Coalition supports critical sewer project in Westport

The single most important thing our Westport members can do to help the Westport River this year is Vote YES on Question 1 at the April 9th local election.   

Question 1 requests town authorization to borrow money to expand water and sewer to properties along Route 6.  This “trunkline” will serve as the backbone for future sewer projects that will bring clean drinking water to Westport and eliminate the discharge of poorly treated wastewater to the Westport River.   

This map details the proposed “trunkline” that will serve as the backbone for future sewer projects that will bring clean drinking water to Westport and eliminate the discharge of poorly treated wastewater to the Westport River.

Sewer is the Best Solution for the Westport River 

On-site septic systems are the single biggest source of nitrogen pollution to the Westport River.  Expanding sewer to collect wastewater from homes and send it to a municipal wastewater treatment plant for treatment and disposal is by far the best environmental outcome for the River’s water quality and habitats.  Voting YES on Question 1 allows the town to take a large step towards meeting that goal and to preserve the long-term sustainability of the River.   

In 2017, the federal government established nitrogen limits for the Westport River.  In response, the town produced a thorough and thoughtful water management plan that outlined actions the town should take to reduce nitrogen pollution to the River.  The top priority identified in that plan was the expansion of sewer along Route 6 and in the north part of town.  The Coalition participated in the development of that plan as a stakeholder and supports the town’s priority to expand sewer in north Westport.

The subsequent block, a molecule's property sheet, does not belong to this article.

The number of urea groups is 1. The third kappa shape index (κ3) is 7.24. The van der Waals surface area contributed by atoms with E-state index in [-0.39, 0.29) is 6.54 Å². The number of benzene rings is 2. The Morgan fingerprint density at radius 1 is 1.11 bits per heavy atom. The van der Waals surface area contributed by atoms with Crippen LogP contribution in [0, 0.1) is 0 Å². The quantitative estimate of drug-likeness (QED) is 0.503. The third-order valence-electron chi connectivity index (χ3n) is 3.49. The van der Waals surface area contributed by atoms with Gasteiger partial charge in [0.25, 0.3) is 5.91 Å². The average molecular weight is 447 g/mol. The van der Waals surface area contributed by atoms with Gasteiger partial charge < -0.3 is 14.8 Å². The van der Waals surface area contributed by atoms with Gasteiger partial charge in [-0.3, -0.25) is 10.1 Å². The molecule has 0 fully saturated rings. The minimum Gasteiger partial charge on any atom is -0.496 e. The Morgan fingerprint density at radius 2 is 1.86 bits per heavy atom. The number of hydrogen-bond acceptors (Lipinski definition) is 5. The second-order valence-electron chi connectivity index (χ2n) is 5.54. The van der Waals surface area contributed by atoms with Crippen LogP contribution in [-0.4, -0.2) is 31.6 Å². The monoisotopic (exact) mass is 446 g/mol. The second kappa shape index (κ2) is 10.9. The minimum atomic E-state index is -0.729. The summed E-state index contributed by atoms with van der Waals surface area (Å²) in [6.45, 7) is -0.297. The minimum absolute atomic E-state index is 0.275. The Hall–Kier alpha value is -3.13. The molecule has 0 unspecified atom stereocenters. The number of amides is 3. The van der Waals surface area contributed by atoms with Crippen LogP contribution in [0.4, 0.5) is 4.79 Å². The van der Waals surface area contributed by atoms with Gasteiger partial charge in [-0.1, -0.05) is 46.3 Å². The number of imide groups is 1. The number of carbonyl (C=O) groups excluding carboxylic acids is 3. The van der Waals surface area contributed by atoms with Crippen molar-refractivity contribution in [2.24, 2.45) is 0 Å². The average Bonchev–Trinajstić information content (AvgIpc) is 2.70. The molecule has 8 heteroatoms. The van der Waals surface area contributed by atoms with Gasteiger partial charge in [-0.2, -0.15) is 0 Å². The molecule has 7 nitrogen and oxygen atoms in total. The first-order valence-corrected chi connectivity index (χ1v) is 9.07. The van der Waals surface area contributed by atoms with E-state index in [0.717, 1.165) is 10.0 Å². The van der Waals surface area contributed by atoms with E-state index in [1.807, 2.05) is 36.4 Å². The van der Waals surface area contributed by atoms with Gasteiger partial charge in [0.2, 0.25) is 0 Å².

Connecting Route 6 to Fall River’s wastewater treatment plant removes 100% of the pollution currently flowing from failed and inadequate septic systems to the groundwater and then to the river. 

Sewer is the Smart Investment for the River 

The town designed this project to spur not only a great environmental result, but also an affordable and flexible one.  For an investment of approximately $5/week for the next twenty years from each home in town, eighty percent of the Route 6 trunkline will be paid for. The remaining 20% will be paid for by the properties that will have the opportunity to connect to sewer. That 20% includes an estimated $10,000 betterment, paid now or over twenty years, for each dwelling unit along Route 6.   

This is a much smarter investment than replacing all the existing septic systems with nitrogen reducing systems.  First, nitrogen reducing septic systems are not as effective at removing pollutants as municipal wastewater treatment is.  Second, the cost to replace a septic system can reach upwards of $50,000 with annual operation and maintenance costs.  This is nearly five times more expensive than this sewer project.   

Clean Drinking Water 

The vast majority of properties in Westport include both septic and drinking water wells on the same lot.  This is true for the

A map of known and potential cesspools in Westport

 undersized and densely developed lots along Route 6.  In many cases, private drinking water wells are contaminated with harmful pollutants like PFAS and high concentrations of nitrogen.  Voting Yes on Question 1 brings much needed clean drinking water to the densest parts of Westport in order to protect public health.  

Your Vote Counts 

Your vote is extremely important.  The project was narrowly defeated about twenty years ago.  Had that project passed and

 sewer expanded at that time, it is likely that River water quality would be markedly better today.  Westport has the opportunity on April 9th to make a critical investment in the protection of the River, in public health, and in controlled economic redevelopment.   

For more information, please visit the town of Westport’s website at  

Categories: On the Bay, On the Land

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